2010 was our first year of farming. Our initial fundraiser brough in a close to $1,500, and by the end of the year, we successfully raised over $6,000 through financial and in-kind donations, thanks to the kind support of multiple organizations, businesses and individuals around the country.
This past winter, we were hard at work figuring out what our 2011 fundraiser ought to be. Should we do another raffle? Should we apply for grants to have money for spring? We threw those all aside, and in November, 2010, opted to throw a 60 mile bike ride.
To us, our efforts are at best an adaptation of community supported agriculture in an urban setting. Our organization exists solely because of the support of the community at large. What fuels our effort is to pioneer ways in which non-traditional thinking can lead to something magnificent and help pave the way for new ideas to become actions.
With that in mind, we realized that a fundraising bike ride would be the perfect way to launch into the 2011 growing season. The plan went like this: $10 registration locks you in a rider, and as a supporting rider, one must raise a minimum of $60 in donations (roughly $1 per mile). The ride was scheduled for March 5, 2011 at 9 AM.
In mid December, we launched registration, and by late January, we had already reached our cap of 100 riders, with a number of additional folks on a waiting list.
The next couple of months, we had teams of folks throwing their own mini-fundraisers, from throwing a Soup Derby to handcrafting bike-themed Valentines day cards, from animal themed cookies in bake sales, to leveraging free advertising on websites run by registered cyclists.
After checking daily weather reports for the two weeks before the ride, March 5th finally rolled around and we were greeted with sunshine — after weeks of rain, snow, hail, this was a welcoming sign of what would turn out to be a wonder day ahead of ourselves.
In total, 85 registered riders were able to make the event. We met up at the Good Shepherd Church, right across from our farm on 22nd & Union and enjoyed pre-ride bike yoga and nibbles sponsored by Whole Foods.
After registration, a quick recap of the route, ride and safety, we launched. The route looped us around Lake Washington, with rest stops at Seward Park, Gregg’s Cycles in Bellevue, lunch at the Kirkland Arts Center, and one final resting point at Log Boom Park in Kenmore. After 60 miles of pushing it real good, everyone wound up at Tougo Coffee on 18th & Union for the post-ride dinner, beer & networking.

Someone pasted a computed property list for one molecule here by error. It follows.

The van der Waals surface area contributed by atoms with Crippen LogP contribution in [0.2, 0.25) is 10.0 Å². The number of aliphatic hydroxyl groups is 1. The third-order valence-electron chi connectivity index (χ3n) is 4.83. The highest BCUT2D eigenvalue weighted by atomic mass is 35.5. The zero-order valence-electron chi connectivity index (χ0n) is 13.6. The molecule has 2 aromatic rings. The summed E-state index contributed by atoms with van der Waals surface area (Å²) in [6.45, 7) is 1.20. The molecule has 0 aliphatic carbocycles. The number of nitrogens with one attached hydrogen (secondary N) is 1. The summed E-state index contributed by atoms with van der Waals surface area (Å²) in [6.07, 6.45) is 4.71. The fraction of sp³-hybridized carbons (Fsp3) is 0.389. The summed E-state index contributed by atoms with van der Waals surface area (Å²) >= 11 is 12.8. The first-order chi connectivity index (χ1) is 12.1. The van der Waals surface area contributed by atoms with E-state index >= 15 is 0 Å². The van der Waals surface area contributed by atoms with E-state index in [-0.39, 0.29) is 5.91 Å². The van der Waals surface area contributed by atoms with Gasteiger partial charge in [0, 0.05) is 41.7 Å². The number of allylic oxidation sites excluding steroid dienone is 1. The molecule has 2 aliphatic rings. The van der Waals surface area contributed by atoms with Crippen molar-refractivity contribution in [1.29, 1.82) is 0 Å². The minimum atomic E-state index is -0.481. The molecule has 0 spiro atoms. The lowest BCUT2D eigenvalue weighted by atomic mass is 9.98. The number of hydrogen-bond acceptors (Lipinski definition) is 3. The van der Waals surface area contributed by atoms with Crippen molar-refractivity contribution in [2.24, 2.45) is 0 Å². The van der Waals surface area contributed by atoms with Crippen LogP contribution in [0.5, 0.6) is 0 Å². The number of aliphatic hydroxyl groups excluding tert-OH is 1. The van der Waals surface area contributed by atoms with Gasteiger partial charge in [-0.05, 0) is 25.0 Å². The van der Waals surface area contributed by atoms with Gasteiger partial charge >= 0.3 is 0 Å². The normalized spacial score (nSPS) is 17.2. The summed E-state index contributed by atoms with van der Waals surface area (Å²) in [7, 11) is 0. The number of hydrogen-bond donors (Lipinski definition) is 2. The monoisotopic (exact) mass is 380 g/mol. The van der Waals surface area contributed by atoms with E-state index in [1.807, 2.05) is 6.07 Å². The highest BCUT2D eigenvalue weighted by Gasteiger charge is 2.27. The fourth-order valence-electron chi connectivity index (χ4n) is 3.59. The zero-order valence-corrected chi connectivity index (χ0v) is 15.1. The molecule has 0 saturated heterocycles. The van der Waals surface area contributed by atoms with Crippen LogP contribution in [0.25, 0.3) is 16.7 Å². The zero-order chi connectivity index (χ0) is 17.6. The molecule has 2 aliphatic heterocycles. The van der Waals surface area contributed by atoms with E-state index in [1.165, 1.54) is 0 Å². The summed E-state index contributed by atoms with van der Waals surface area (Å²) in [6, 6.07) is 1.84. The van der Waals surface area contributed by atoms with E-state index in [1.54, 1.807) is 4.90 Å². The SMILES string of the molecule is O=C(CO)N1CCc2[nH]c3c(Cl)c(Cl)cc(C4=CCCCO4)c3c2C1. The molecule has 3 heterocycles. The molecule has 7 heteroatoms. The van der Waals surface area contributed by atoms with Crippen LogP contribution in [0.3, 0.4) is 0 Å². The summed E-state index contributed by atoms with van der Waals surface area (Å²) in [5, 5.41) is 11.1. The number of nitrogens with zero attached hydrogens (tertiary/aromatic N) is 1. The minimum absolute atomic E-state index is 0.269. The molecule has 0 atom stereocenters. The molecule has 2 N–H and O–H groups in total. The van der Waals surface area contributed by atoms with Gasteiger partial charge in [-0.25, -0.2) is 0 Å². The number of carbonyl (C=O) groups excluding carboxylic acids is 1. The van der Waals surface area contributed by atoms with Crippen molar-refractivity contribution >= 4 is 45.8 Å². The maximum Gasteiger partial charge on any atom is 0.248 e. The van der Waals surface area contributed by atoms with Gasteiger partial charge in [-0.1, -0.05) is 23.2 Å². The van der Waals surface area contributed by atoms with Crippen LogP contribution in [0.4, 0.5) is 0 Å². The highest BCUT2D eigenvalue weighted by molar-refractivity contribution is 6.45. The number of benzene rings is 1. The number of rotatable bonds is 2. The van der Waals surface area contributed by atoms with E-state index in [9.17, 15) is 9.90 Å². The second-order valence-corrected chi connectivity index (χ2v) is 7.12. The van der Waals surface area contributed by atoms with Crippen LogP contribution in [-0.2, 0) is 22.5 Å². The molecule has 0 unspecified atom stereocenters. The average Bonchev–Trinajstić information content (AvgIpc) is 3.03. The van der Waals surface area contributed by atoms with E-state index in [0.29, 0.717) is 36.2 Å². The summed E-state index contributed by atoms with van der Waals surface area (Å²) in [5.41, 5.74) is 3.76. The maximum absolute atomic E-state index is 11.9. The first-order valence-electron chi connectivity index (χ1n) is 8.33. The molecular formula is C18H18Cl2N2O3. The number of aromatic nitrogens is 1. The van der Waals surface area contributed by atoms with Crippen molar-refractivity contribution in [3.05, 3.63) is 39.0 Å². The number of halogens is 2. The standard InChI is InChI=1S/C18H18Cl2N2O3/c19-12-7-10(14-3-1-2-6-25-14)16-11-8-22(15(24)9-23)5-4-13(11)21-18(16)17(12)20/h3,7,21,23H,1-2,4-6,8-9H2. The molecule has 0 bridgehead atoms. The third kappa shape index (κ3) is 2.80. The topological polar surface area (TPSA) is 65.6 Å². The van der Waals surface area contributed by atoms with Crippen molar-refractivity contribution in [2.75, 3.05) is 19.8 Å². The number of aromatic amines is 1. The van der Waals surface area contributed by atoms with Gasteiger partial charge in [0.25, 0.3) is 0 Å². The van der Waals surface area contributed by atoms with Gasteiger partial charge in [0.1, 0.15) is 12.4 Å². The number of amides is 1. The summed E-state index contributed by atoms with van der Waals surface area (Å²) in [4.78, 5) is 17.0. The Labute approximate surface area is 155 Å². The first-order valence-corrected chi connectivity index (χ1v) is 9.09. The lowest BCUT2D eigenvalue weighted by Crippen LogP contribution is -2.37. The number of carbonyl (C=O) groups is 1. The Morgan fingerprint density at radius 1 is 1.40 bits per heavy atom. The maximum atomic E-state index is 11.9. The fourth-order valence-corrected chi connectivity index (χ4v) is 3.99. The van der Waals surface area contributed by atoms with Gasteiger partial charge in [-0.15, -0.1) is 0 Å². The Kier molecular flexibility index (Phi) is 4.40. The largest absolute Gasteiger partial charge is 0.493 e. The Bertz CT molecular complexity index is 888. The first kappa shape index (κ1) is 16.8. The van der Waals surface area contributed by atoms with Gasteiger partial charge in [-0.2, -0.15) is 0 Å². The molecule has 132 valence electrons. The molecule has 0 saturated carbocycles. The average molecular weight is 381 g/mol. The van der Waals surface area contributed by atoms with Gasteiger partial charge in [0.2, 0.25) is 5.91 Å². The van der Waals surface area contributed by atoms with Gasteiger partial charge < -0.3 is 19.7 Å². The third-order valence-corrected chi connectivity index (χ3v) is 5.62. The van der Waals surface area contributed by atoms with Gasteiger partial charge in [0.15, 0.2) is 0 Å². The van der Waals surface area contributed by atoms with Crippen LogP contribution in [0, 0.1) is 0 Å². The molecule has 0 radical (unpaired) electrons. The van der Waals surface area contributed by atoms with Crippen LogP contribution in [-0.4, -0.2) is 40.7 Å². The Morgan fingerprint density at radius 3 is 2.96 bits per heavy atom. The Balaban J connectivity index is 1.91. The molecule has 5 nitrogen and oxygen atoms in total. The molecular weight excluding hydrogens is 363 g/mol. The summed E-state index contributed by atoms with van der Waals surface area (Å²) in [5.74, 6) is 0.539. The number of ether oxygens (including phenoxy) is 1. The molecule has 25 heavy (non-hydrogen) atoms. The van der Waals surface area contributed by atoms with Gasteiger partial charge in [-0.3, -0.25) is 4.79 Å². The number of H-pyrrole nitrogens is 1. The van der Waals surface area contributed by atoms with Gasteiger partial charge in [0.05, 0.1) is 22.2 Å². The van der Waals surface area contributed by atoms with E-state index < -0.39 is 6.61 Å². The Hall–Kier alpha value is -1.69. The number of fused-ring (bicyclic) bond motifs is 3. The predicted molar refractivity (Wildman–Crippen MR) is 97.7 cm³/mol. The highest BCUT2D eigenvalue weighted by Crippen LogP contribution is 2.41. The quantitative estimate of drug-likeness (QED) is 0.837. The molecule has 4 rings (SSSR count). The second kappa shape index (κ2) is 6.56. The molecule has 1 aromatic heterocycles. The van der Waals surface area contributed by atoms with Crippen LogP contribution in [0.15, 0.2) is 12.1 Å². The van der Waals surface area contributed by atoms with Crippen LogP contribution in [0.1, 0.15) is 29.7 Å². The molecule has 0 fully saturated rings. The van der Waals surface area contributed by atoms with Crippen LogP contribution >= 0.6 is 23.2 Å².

Looking back, we wish the day would have never ended. Though there were a few kinks in the plans (damn printers and cue sheets!), overall the event was a success. Thanks to everyone who participated, we were able to raise over $15,000 — 10 times the amount we raised in 2010!
We cannot thank everyone enough who participated. 60 miles is no easy task, especially for those of us who are casual commuters — or for that matter, those of us who haven’t ridden a bike in years. But together, we did in fact ride hard. And looking back, 60 miles is cake, ain’t it?
Extra thanks go to all of our sponsors who believe in what we are doing and made the event possible: Bike So Good, Bogs, Chaco Canyon Organic Cafe, Chrome Bags, Dry Soda, Field Notes, Full Tilt Ice Cream, Frog Box, Grand Central Baking, Gregg’s Cycles, KIND Snacks, KC Metro, Kirkland Arts Center, Mighty O Donuts, Nau Clothing, Nuun, Octopus Caps, Outlier, Red Ants Pants, Salish Sea Trading Cooperative, Seattle Tilth, Sound Physical Therapy, Stumptown Coffee, Tougo Coffee, United Health Group, Urban Bee Company and Zipcar.
Additional kudos to the community and governmental groups who supported us and helped us spread the word: Beacon Bikes, Bike Works, City Fruit, Seattle Bike Blog, SDOT, Spokespeople, Sustainable Seattle, Undriving, Urban Farm Hub and Walk Bike Ride.
It is because of you that it is possible for a small, grassroots organization to grow forth. Our next ride? We’ll do it 10 times better. Promise.
See you on the streets (and the farms!)
High fives & heriloom tomatoes,
PS – for more photos of the event, check ’em out here: Flickr/Ride Hard